Comment: This is the most embarrassing Cincinnati City Hall episode ever

I’ve been involved in Cincinnati politics for 37 years now, and I’ve never seen anything like that compost heap created by the Gang of Five and their thousands of pointless texts.

Last week, after the five councilors whipped the tongue by Hamilton County’s Common Pleas Court Judge Robert Ruehlman and about 25,000 text messages were released to the public, I sat with my WVXU peers and went through each one, and so did I. don’t know whether to laugh or cry

I felt like I had to take a shower afterwards.

There were five Democratic city council members – PG Sittenfeld (who wants to become the next mayor), Greg Landsman, Tamaya Dennard, Chris Seelbach and Wendell Young.

In those cases where all five were on a chain of messages, they made up a majority of the nine-member council and by law these were illegal sessions as they were held in cyberspace rather than council chambers.

The abuse, slander, and mean accusations these five made on their mobile devices were disgusting and youthful.

Much was directed at Mayor John Cranley, who wanted to get rid of City Manager Harry Black. That was enough for these five to do everything in their power to save Black’s skin, and they planned on text messaging ways to do so.

And they saved some of their meanness for Vice Mayor Christopher Smitherman, whose wife Pamela was dying of cancer at the time. Seelbach and Sittenfeld indicated that Smitherman – an ally of Cranley who also wants to run for mayor – used his wife’s illness for political purposes.

Now, Smitherman and Sittenfeld are the two council members who made it clear they will try to replace Cranley if he leaves in two years.

And if you don’t think this whole fiasco is linked to the upcoming mayor’s race, think again, my friend.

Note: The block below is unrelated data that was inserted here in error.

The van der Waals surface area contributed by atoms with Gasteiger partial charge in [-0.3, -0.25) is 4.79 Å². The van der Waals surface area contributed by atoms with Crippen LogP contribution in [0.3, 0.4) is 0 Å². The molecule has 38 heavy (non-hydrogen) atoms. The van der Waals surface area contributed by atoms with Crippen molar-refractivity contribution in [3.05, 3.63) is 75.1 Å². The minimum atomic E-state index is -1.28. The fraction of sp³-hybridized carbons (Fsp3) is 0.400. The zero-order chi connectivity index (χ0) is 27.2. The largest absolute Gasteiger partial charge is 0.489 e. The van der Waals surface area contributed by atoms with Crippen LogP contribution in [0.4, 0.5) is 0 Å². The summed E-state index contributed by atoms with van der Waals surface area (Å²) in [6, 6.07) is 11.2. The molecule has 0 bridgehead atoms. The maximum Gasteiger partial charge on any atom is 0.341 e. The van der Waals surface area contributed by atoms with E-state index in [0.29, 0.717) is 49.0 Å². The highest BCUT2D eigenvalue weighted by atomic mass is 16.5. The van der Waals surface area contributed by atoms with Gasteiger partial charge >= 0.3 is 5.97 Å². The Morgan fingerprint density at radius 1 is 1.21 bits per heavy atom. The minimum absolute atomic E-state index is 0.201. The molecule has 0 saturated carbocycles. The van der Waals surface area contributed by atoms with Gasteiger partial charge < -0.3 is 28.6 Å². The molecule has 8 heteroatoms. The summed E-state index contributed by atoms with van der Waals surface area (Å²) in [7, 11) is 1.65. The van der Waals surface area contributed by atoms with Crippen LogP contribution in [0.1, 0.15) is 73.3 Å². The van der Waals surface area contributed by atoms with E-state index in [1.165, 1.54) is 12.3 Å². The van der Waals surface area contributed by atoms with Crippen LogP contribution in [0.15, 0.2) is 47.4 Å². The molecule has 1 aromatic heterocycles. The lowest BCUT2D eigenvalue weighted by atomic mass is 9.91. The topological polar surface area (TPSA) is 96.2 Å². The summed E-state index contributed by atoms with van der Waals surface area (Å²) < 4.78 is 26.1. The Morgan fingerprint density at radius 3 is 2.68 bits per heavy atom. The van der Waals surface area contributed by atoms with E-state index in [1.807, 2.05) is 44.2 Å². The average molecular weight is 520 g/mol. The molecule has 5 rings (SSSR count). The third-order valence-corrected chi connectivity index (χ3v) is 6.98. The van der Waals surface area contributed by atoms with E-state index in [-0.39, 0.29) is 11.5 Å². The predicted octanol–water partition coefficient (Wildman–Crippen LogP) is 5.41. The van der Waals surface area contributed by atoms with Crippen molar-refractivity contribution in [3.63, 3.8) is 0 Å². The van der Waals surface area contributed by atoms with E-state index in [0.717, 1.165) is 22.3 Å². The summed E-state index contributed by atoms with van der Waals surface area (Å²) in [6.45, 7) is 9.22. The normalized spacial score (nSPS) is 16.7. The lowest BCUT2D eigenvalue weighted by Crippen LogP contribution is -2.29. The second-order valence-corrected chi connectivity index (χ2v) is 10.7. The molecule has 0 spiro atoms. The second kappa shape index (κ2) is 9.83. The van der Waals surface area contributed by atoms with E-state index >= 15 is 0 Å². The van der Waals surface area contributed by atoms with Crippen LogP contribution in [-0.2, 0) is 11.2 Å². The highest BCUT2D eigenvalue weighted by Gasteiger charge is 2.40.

Consider:

These texts came to light following a lawsuit brought by Mark Miller, Treasurer of the Coalition Opposed to Additional Spending and Taxes (COAST). Smitherman is a political ally of COAST. Miller was represented by Attorney Brian Shrive of the Finney Law Firm, of which senior partner Christopher Finney was a co-founder of COAST and, like Shrive, a friend and political ally of Smitherman.

Some may think that this “Gang of Five” was prepared for a fall – especially a fall for Sittenfeld that stands in the way of Smitherman and his desire to become mayor.

But if it was a trap, these five went straight in.

Landsman was the only one to show reason by suggesting that they may be breaking the state sunshine law by holding unannounced meetings over cell phones.

But it seems the rest of them just shrugged and plowed forward.

It ended (for now; more texts will follow) last Thursday when Ruehlman signed an agreement between the city and the plaintiff to deal with $ 101,000. Most of the money – $ 90,000 – goes to the Finney law firm.

While the five council members sat in the courtroom (the judge had insisted they be present), Ruehlman walked inside and said they had lost the trust of their council members and the citizens of Cincinnati and should resign.

“No voter in this city should ever vote for any of these councilors again,” said Ruehlman.

Well, that’s great, Your Honor, but I think we can let Cincinnati voters sort this out without the help of the bank. But then again, it’s his courtroom and he can say what he wants.

The Gang of Five was looking for an explanation for their behavior. The question I have heard the most from citizens is simple: what were they thinking of recording all this nonsense?

It reminded me of the secret notes we passed back and forth in my sixth grade at Cleveland Elementary School in Dayton. We made fun of the teachers, the headmaster, the classmates we didn’t like and it got really gross at times – just like the councilors’ texts.

Did I mention we were only 12 years old when we did all of this?

Or that our notes were written in code I discovered and used by Confederate spies in the Civil War? The notes were often intercepted, but no teacher or principal could decipher them.

We were stupid teenage kids.

They were grown adults who probably should have known better.

They either didn’t know or they didn’t care.

With the exception of Young, the oldest of the Gang of Five, they grew up with the advent of cyber communications and know exactly how it works.

Go to a Cincinnati City Council meeting at some point. Look at the podium and count how many of the nine sit there during a council meeting, playing with their iPhones and tapping the news, parties unknown.

You will find that a lot happens. Actually all the time.

Well, maybe not so much anymore.

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